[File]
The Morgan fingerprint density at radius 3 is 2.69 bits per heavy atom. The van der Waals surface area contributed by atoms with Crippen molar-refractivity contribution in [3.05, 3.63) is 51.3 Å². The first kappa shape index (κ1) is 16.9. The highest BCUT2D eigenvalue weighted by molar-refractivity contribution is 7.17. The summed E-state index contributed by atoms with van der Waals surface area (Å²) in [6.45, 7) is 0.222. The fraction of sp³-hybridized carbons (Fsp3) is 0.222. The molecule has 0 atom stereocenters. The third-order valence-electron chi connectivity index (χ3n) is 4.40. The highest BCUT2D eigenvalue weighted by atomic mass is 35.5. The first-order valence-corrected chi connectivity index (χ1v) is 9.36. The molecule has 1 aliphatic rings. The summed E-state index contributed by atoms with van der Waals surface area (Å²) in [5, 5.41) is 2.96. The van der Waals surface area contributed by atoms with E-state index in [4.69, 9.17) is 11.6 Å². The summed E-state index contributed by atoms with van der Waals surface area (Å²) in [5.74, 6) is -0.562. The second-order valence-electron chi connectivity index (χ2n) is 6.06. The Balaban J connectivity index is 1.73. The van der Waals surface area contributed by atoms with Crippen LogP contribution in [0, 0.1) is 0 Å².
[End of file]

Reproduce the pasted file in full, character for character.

The Morgan fingerprint density at radius 3 is 2.69 bits per heavy atom. The van der Waals surface area contributed by atoms with Crippen molar-refractivity contribution in [3.05, 3.63) is 51.3 Å². The first kappa shape index (κ1) is 16.9. The highest BCUT2D eigenvalue weighted by molar-refractivity contribution is 7.17. The summed E-state index contributed by atoms with van der Waals surface area (Å²) in [6.45, 7) is 0.222. The fraction of sp³-hybridized carbons (Fsp3) is 0.222. The molecule has 0 atom stereocenters. The third-order valence-electron chi connectivity index (χ3n) is 4.40. The highest BCUT2D eigenvalue weighted by atomic mass is 35.5. The first-order valence-corrected chi connectivity index (χ1v) is 9.36. The molecule has 1 aliphatic rings. The summed E-state index contributed by atoms with van der Waals surface area (Å²) in [5, 5.41) is 2.96. The van der Waals surface area contributed by atoms with E-state index in [4.69, 9.17) is 11.6 Å². The summed E-state index contributed by atoms with van der Waals surface area (Å²) in [5.74, 6) is -0.562. The second-order valence-electron chi connectivity index (χ2n) is 6.06. The Balaban J connectivity index is 1.73. The van der Waals surface area contributed by atoms with Crippen LogP contribution in [0, 0.1) is 0 Å².